Stair Descent Test

A claimed benefit of the C-Leg is patients' ability to descend stairs in a step-over-step pattern versus most NMKMs for which leading descent with the prosthesis ("tap-step pattern") is recommended. Currently, no instruments have been validated for TF amputees relative to stair descent. We selected the MRPP to evaluate stair descent because it considers a step-over-step pattern, cueing (verbal, tactile, and stabilizing), rate of descent, and errors in foot placement of the leading leg ("scuff"). The MRPP considers these four elements and culminates them into one calculation, yielding a Performance Composite Score (PCS). The PCS is a numeric quantification that objectively measures functional stair descent.

A step-over-step pattern at a "normal" rate (1 step/second with no errors) leads to a PCS of 0.77. Scores <0.77 are typically the result of performances that are either slower than 1 step/second or that contained errors. Scores >0.77 are typically faster than 1 step/second and do not contain errors [21].

If able, subjects were asked to walk down the laboratory staircase in a step-over-step pattern. However, if they were unable to do so, they were instructed to descend using their preferred method. The laboratory staircase consisted of six stairs (17 cm high, 28 cm long, and 91cm wide) with a handrail on both sides.

Knee Preference

In an effort to capture true patient preference and exclude a possible novelty effect, we asked subjects which knee mechanism they preferred and would actually want to continue using as the final evaluative measure. This measure was used to identify true subject preference regardless of the performance data.

Protocol

As a condition of enrollment, all subjects had to have self-reported Š1 episode of PT on their previously accommodated NMKM before the study. Once enrolled, subjects had to continue using their current NMKM for 90 days, during which time they were seen as needed for adjustments to swing and stance controls and alignment. Following this 90-day period, pretesting was administered by the study's licensed certified prosthetist while all subjects used their current accommodated NMKM. Pretesting included all of the evaluative measures previously described except for the question of knee preference, which was asked during posttesting so that subjects would have experience with both their current NMKM and a C-Leg.

The C-Legs were fitted, aligned, and adjusted according to the manufacturer's specifications and with the subjects' input. Swing and stance controls were adjusted with respect to patient preference and performance. The function of each subject's accommodated NMKM foot had to be matched with a prosthetic foot from the manufacturer's restrictive list of feet approved for use with the C-Leg. The prosthetist chose a foot that was functionally familiar for each subject, e.g., an energy-storing foot, a foot with an ankle unit, or both. Therefore the Otto Bock C-Walk® model 1C40 foot was chosen as the control foot unless subjects were >220 lb or an issue of clearance was present, in which case an Otto Bock LuXon® Max foot was used.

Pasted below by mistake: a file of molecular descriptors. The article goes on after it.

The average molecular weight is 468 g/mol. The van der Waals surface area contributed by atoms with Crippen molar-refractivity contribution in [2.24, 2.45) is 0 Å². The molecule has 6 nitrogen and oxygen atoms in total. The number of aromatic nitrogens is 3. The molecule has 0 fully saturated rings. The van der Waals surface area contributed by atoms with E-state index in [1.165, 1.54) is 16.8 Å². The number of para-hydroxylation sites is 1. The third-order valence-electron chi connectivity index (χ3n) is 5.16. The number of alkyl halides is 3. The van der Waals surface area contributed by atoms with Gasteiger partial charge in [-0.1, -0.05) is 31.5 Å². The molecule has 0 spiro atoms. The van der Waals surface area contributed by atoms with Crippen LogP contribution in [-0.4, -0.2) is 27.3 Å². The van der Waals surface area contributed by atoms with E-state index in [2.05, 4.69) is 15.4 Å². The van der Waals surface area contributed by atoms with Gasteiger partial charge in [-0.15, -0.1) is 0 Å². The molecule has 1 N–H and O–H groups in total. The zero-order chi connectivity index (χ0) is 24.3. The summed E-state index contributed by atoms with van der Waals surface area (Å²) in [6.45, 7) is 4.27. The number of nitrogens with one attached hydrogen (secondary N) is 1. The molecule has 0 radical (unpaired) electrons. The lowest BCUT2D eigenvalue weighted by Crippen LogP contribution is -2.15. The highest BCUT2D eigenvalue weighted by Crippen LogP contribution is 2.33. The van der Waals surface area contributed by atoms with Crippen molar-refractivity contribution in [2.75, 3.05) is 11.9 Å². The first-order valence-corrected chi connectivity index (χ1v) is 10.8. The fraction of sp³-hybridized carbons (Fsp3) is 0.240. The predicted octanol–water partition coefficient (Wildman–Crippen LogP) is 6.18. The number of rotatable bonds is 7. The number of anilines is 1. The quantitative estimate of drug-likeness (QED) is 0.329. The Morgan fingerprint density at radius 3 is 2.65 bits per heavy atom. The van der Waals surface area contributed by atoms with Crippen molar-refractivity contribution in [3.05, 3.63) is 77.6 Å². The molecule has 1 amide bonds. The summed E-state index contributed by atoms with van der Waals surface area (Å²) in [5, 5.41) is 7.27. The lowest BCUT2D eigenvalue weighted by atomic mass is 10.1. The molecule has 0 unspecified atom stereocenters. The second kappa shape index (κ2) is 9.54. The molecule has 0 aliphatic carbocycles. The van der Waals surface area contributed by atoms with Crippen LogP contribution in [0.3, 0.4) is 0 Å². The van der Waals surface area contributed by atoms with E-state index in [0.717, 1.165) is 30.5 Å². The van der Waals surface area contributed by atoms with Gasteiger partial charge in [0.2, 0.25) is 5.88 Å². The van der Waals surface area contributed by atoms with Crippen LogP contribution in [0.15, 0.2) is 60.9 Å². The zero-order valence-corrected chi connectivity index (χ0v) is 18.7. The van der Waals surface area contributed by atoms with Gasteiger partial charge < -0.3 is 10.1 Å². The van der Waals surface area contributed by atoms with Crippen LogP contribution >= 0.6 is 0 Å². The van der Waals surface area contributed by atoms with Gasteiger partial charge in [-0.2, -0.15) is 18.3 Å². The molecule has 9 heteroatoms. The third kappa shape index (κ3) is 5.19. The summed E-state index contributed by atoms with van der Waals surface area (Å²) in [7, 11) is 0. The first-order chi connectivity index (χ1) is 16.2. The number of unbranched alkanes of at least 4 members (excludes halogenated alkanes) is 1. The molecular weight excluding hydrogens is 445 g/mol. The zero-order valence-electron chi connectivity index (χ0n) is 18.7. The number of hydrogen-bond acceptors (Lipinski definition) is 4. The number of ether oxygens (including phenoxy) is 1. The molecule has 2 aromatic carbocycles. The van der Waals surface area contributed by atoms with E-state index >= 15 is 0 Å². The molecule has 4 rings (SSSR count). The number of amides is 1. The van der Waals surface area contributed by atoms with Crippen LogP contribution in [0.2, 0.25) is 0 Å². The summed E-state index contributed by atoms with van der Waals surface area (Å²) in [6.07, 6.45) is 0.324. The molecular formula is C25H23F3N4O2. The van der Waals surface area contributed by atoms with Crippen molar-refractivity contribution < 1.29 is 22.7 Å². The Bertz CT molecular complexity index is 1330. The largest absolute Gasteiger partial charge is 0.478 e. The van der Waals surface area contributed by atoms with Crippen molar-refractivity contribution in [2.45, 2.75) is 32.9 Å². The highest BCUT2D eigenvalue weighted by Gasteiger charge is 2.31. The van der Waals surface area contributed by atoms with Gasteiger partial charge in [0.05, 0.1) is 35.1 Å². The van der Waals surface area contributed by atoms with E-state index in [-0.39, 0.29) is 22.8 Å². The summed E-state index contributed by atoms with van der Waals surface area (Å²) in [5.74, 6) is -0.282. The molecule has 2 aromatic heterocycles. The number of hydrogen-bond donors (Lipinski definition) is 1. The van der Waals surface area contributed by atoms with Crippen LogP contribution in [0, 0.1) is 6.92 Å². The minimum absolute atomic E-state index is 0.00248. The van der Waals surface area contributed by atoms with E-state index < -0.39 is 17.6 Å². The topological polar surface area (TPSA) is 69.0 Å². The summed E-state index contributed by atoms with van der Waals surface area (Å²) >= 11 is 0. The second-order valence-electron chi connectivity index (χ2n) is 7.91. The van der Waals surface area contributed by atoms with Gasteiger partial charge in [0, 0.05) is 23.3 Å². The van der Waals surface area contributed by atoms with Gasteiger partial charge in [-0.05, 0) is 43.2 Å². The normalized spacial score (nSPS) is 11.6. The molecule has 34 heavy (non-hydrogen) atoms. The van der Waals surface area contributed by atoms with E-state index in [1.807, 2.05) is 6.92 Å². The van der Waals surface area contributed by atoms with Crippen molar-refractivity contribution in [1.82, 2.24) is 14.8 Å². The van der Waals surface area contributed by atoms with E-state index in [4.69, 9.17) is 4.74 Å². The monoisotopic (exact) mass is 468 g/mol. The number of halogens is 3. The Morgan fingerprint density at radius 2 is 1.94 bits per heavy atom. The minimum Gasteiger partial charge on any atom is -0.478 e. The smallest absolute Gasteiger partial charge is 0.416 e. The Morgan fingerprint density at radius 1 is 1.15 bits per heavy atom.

Follow-up visits were scheduled for 1 and 3 weeks post-C-Leg fitting, and subjects were seen for adjustments to swing and stance controls and alignment as deemed necessary by the prosthetist and with subjects' input. On two occasions (1) the same day that subjects were fitted with the C-Leg and (2) the day of the 1 week follow-up visit, subjects received preliminary gait training with the C-Leg from the prosthetist. Because of medical necessity, a physician prescribed PT in six cases (Table 2). Subjects accommodated with the C-Leg for 90 days after fitting.


Table 2.
Subject prosthesis information (N = 19, mean ± standard deviation age = 51 ± 19 yr).
Subject
MFCL K-Level
 
NMKM
 
Foot Type
 
Time on
NMKM*
Knee
Preference
Residual Limb
 
PT
NMKM
C-Leg
 
Tested
No.
Tried
 
NMKM
C-Leg
 
Tissue Consistency
Length (cm)
% Contra-
lateral Femur
 
NMKM
C-Leg
A
2
2
 
WASB(p)
3
 
FF-Variflex
1C40
 
6 mo-1 yr
C-Leg
F
25
58
 
Y
Y
B
3
3
 
Mauch SNS
3
 
FF-Variflex
1C40
 
>1 yr
NMKM
F
33
77
 
N
N
C
2
2
 
Mauch SNS
2
 
EndoAMU§
LuxMax
 
6 mo-1 yr
NMKM
S
43
100
 
Y
Y
D
4
3
 
Total 2000
3
 
Runway
1C40
 
>1 yr
NMKM
F
30
80
 
N
N
E
2
3
 
WASB(p)
3
 
EndoAMU
LuxMax
 
6 mo-1 yr
C-Leg
F
41
100
 
Y
N
F
2
3
 
WASB(p)
3
 
FF-Variflex
1C40
 
6 mo-1 yr
C-Leg
M
31
73
 
N
N
G
3
4
 
4-Bar Hyd
3
 
FF-Variflex
LuxMax
 
>1 yr
C-Leg
F
31
89
 
N
N
H
3
4
 
4-Bar Hyd
2
 
EndoAES§
1C40
 
6 mo-1 yr
C-Leg
F
30
70
 
N
N
I
3
3
 
Mauch SNS
3
 
SACH
1C40
 
>1 yr
NMKM
F
32
93
 
N
N
J
2
2
 
4-Bar Hyd
2
 
ADP**
1C40
 
>1 yr
C-Leg
M